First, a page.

Second, abortion at this stage is a greater risk to the mother’s life than childbirth.[12] Do the bill’s opponents care about her life, or only about abortion for its own sake?


Third, when Roe v. Wade was issued, the American College of Obstetricians and Gynecologists defined an induced abortion as “the deliberate interruption of pregnancy by any means before the 20th completed week of gestation.” Pro-abortion groups are promoting interventions that, even decades before medical progress lowered the time of viability, were not medically seen as abortions but as the killing of premature infants.


As noted earlier, the far more profound challenge is a needed shift in our culture: From isolated individualism to vulnerability and interdependence, from unborn child as invading stranger to unborn child as one’s son or daughter, from “I” to “we.” Providing social, emotional, and economic support to women who may face an abortion decision will be part of the solution.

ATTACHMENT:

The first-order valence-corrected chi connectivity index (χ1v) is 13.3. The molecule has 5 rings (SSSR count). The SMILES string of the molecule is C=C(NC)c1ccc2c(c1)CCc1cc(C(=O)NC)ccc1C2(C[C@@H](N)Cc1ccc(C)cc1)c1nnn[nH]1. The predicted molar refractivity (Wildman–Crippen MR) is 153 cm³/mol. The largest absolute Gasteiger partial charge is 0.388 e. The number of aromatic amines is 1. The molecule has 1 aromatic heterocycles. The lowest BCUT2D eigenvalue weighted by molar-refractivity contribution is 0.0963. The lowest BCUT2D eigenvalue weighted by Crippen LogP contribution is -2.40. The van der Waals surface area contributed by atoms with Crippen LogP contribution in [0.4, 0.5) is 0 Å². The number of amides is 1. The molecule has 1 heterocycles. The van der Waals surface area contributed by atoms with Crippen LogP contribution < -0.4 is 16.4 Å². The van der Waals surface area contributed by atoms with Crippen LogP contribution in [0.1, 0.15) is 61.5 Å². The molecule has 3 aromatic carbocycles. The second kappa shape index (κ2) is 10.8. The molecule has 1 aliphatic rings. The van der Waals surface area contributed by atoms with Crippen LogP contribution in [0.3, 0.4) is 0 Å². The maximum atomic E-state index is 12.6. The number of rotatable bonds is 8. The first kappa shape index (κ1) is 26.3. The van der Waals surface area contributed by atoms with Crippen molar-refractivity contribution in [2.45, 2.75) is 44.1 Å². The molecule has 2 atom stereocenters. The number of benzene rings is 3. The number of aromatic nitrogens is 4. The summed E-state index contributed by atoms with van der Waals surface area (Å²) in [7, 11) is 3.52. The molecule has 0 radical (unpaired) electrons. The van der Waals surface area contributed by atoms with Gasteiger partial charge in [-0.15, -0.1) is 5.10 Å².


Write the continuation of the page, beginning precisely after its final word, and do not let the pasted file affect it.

[2] Planned Parenthood v. Casey, 505 U.S. 833, 851 (1992) (emphasis added). The features of expressive individualism have been described by sociologist Robert Bellah and philosopher Charles Taylor. For its impact on abortion and other life issues see O. Carter Snead, What It Means to Be Human: The Case for the Body in Public Bioethics (Harvard University Press 2020).

[3] Id., 505 U.S. at 856 (emphasis added).

[4] See: note 1 above;





[9] See;;;

[10] John Paul II, Evangelium vitae (The Gospel of Life) (1995), no. 73,


[12] J. Epner et al., “Late-term Abortion,” 280.8 JAMA 724-9 (Aug. 26, 1998) at 727; J. Thorp and W. Bowes, “Prolife Perinatologist – Paradox or Possibility?”, 326.18 NEJM 1217-9 (April 30, 1992) at 1218;  P. Marmion and I. Skop, “Induced Abortion and the Increased Risk of Maternal Mortality,”  87.3 The Linacre Quarterly 302-10 (August 2020) at 302 (“In the United States, the death rate from legal induced abortion performed at 18 weeks gestation is more than double that observed for women experiencing vaginal delivery”), .